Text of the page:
Back Rowe Reviews
Real Time Movie Reviews from the Back Row of a Theater


Strange World (PG)

Directed by: Don Hall, Qui Nguyen
Starring: Jake Gyllenhaal
November 2022

Warning! This is NOT a movie review. This is a critique of the film. Intended to initiate a dialogue, the following analysis explores various aspects of the film and may contain spoilers. For concerns over objectionable content, please first refer to one of the many parental movie guide websites. Ratings are based on a four star system. Happy reading!

“To explore strange new worlds. To seek out new life and new civilizations.”

That was always my favorite part of the opening narration from the original
Star Trek TV series.

It seems clear that the new Disney animated sci-fi film,
Strange World, derives its name from the above quote.

Star Trek this ain’t.

The film opens with a back story involving a group of explorers ascending an icy peak. The headstrong leader of the expedition, Jaeger Clade (Dennis Quaid), is adamant about searching beyond the mountains. His son, Searcher Clade (Jake Gyllenhaal), wants to return home to study a plant he found that gives off energy. Jaeger strikes out on his own, leaving his son behind with the rest of the team.

25 years later: Searcher is hailed as the discoverer of pando, the “power plant” that provides electricity for the entire city of Avalonia. But when the energy-producing green pods on the pando plant start dying, Searcher is enlisted to join a team that will determine the root of the problem deep below the planet’s surface. When their ship arrives at a strange new world, Searcher and his fellow explorers, including his son Ethan Clade (Jaboukie Young-White) and wife Meridian Clade (Gabrielle Union), encounter an array of bizarre creatures—some benign and others hostile.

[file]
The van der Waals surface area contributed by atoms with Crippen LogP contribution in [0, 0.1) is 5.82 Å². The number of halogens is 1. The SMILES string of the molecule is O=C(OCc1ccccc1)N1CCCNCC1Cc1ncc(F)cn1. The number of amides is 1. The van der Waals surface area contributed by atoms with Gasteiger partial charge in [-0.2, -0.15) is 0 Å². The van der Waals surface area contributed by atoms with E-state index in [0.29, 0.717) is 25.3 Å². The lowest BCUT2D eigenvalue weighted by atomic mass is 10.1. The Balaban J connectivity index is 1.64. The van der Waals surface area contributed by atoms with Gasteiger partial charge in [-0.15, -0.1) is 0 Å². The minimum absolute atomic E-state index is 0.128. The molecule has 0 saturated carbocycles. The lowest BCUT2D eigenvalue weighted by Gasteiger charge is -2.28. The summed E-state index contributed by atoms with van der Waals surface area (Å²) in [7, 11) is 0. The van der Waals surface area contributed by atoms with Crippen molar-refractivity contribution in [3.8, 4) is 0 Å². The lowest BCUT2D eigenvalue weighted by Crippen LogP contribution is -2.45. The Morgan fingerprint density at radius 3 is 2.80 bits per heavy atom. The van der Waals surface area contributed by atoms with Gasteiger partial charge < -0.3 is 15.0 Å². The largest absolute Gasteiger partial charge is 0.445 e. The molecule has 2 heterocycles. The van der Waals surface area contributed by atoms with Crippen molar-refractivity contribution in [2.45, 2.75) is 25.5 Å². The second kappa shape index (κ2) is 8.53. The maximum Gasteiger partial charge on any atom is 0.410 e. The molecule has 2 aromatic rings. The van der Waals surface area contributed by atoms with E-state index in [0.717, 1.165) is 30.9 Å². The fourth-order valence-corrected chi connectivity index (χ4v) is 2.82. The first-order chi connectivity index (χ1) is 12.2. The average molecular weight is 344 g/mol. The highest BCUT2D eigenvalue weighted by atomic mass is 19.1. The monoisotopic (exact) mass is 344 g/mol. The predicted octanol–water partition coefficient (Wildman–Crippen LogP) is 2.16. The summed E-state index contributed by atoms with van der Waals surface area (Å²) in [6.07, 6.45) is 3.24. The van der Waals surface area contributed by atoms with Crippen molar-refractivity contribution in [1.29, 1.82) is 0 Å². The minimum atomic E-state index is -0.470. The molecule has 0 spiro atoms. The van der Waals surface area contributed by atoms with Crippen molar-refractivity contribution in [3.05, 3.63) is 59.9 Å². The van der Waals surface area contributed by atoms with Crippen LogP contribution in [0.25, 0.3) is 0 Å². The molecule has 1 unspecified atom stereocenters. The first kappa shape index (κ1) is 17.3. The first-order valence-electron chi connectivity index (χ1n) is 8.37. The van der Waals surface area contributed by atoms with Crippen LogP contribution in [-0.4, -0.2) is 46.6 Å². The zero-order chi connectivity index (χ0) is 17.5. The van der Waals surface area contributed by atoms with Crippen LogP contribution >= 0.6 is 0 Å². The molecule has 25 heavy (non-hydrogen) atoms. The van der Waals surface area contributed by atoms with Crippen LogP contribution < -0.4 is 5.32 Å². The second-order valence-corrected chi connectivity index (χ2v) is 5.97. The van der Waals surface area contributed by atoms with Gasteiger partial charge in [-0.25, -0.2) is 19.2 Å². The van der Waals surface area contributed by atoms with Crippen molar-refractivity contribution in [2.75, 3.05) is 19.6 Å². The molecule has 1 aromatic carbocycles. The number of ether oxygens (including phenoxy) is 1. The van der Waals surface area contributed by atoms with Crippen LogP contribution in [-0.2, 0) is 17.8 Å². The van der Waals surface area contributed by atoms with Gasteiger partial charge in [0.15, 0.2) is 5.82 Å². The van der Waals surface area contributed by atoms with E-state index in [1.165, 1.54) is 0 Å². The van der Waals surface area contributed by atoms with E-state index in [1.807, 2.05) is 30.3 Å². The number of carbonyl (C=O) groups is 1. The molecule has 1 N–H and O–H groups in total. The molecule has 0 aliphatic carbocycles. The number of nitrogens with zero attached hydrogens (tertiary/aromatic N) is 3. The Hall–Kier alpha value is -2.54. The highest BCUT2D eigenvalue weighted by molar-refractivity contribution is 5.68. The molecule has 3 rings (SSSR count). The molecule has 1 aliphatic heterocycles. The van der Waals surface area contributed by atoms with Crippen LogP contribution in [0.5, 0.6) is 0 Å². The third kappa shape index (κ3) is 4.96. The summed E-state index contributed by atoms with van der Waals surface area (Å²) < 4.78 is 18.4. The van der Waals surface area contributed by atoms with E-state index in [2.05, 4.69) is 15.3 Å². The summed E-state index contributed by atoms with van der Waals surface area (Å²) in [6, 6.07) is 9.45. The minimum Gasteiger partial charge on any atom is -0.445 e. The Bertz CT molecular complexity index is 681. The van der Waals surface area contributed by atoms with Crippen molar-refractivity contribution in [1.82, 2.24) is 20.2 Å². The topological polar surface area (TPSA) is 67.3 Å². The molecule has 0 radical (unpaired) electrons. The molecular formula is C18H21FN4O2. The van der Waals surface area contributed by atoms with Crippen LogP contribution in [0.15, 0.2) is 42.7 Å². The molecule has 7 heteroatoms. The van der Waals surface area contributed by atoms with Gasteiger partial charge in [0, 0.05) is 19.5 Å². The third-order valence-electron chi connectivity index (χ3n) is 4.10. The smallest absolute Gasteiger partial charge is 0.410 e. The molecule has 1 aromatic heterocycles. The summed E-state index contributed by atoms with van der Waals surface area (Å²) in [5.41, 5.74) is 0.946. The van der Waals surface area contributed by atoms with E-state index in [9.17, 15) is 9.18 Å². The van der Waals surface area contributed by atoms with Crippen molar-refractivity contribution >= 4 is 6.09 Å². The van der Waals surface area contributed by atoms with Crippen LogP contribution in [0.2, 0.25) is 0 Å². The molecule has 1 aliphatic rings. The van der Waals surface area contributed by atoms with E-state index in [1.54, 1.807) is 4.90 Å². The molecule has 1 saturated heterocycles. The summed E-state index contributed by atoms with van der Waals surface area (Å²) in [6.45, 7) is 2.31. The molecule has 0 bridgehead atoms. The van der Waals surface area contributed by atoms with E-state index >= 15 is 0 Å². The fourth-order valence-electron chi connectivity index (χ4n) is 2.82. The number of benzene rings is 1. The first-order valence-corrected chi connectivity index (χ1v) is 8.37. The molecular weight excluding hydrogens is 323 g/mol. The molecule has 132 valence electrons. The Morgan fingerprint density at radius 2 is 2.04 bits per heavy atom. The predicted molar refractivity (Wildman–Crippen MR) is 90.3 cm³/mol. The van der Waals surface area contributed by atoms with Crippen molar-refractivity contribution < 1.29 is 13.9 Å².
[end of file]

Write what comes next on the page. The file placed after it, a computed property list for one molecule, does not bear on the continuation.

You guessed it;
Strange World is riddled with clichés and references to classic adventure yarns of yore.

When the ship descends through a giant hole and enters the bowels of the planet, we’re reminded of
Journey to the Center of the Earth (1959, 2008). When the explorers fight their way through gross creatures, we’re reminded of King Kong (particularly the disgusting giant insect scenes in Peter Jackson’s 2005 remake). When Searcher and Ethan learn that the island (eye-land) they live on is really a gigantic life form, they realize the creatures inside its body are merely red blood cells and antibodies; navigating the ship through these microorganisms to the being’s giant heart is reminiscent of Fantastic Voyage (1966).

Strange World weaves the theme of yet another classic novel into its story: Moby Dick. Jaeger’s obsessive quest to reach the other side of the mountain causes him to abandon his wife, son and the rest of his team. This Captain Ahab style character flaw was also present in the title character of this year’s Pixar release, Lightyear. Perhaps Disney/Pixar should give this particular literary allusion a rest for a while.

The movie’s creativity is one of its bright spots. Though the overall aesthetic is decidedly Seussian, some of the creatures in the strange land are cleverly and beautifully realized. This is particularly true of the blue, stretchy blob that Ethan names Splat (yep, a toy version of the creature has been mass produced by Disney in anticipation of the holidays).